Hit it Straight, Hit it Long Do it Every Time in Your Golf Swing, Free Lesson For Power & Trajectory

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Everyone is looking for power in their golf swing. How far can you hit it? Can you reach the par fives in two shots? Is the 200 yard par three too much for you to hit?

There is much to be said for long and straight. I like straight better than long if I had to choose. But I do like long a lot, a real lot.

I am willing to bet that you do too. But there are some of you that have no idea how to tap into your power sources. OOOPs !

Did I say sources? As in more than one? Clickety, I guess I did. And for a very good reason. There are more than one sources for your power. You need to know them all to get the maximum out of your capabilities.

You know that I love angles. And you know that if you have no angles you have no power, no power, no distance.

You must create and maintain great angles in your golf swing in order to create power and to maintain trajectory for accuracy. Squaring the clubface at impact with lot’s of clubhead speed gets you power and accuracy. Nothing else will.

Without great angles there will be manipulation of the hands and hence the clubface. A formula for frustration due to constant requirements to be in correction instead of commitment.

Ok, so once again here are the angles. The major one is the angle formed between the back of the right wrist and your right forearm.

Here is how you get it. Provided you have an excellent grip. If you are reading this, than you know what a good grip is. You may not do it, but you do know what it is. So unless you have the good grip that you know about, move along to another article. This one is not for you.

Now with the pad of your right hand, slightly push down on your left thumb. With a good grip this will tend to move your right wrist bent. And it is bent back toward your forearm, not cocked toward you.

Know the difference? If not, do this. Hold your right hand in front of you with your palm facing the target.

Your thumb should be facing your chest.

Now bend your wrist back toward your forearm. See it? That is the correct angle for this portion of instruction.

Good, now re-grip the club and without moving a single thing except your right wrist. Push the right wrist bent toward the right forearm. Push with the fat part of your right hand, down on the thumb of the left hand.

You should now be able to see that your left hand has tended to turn down slightly to the ground and the back of your right hand is bent back toward your forearm as near to 90 degrees as you can comfortable. Most won’t get to 90 degrees, that’s ok. What’s important is that you get the right wrist bent back correctly. Not cocked back toward you, bent back toward your forearm.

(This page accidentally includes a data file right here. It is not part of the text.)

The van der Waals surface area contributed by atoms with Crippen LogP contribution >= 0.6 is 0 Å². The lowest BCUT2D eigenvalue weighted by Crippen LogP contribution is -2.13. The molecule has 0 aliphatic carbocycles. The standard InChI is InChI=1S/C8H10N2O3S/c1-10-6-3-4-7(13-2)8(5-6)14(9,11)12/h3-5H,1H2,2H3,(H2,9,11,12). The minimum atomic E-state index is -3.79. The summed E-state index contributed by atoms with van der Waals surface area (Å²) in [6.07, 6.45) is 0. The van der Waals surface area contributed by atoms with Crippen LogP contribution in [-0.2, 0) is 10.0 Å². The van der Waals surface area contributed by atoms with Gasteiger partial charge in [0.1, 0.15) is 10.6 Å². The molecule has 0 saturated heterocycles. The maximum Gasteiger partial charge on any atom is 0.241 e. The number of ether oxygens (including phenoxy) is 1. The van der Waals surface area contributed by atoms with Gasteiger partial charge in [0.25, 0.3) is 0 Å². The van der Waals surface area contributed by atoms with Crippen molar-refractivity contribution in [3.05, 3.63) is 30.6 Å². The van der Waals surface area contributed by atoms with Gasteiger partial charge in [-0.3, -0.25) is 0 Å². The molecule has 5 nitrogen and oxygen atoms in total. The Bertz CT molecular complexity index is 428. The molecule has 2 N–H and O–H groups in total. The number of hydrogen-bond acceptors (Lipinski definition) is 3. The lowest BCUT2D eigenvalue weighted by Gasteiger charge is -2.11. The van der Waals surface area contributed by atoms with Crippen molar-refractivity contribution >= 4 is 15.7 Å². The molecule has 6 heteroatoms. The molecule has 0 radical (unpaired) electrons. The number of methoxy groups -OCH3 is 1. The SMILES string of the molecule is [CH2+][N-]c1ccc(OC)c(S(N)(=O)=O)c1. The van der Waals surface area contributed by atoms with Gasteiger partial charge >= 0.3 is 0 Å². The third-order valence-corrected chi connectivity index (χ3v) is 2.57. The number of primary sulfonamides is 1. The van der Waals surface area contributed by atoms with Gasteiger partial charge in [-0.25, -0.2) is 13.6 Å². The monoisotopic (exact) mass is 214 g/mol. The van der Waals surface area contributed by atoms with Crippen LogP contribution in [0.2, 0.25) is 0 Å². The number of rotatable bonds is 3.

You have not moved another single muscle in your entire body at this point.

The shaft of the club should be almost to parallel to the ground and almost parallel to the target line.

And the clubface should not be open. It should be almost looking at the ground so that you can’t see the actual clubface. Weird right?

Nothing else has moved. Very important. Nothing. This is a drill folks. This is a drill.

Here is a fun thingy. If you want to you can now take this position into a backswing and actually hit a ball quite well. Try it. It will take more than one try.

Just take the bent wrist back, without changing it’s position, into your backswing.

Now a word about the position of the wrists in the backswing.

You need to pay very close attention the the left wrist so that it does not “cup” in the backswing. Cupped means that the left hand is “under” the club at the top of your backswing. When this happens the club face opens, and now “Houston we have a problem.” And you will tend to loosen your grip which will cause you to re-grip on the way to the hit position. Bad Bad Bad!

You cannot have it both ways. Meaning, you cannot have a great right wrist angle and a cupped left wrist at the same time. Try it and you will see what I mean.

If you cup the left wrist you will now need to do something at impact to re-create the great angle and get the club face squared up again. This is not a good move to have to do. So don’t!

Another discription of this angle is “lag” you may have heard of that word. It’s the same thing basically. Except lag tends to happen dynamically. It’s not a static move. It is harder to do and, frankly, does exactly the same thing as creating great angles and maintaining them through impact. Only the method here is much easier.

There are several other power sources, I will get to them in another article. You can get a free e-book explaining this first move in more detail. Click the link!

Source by Paul Macleod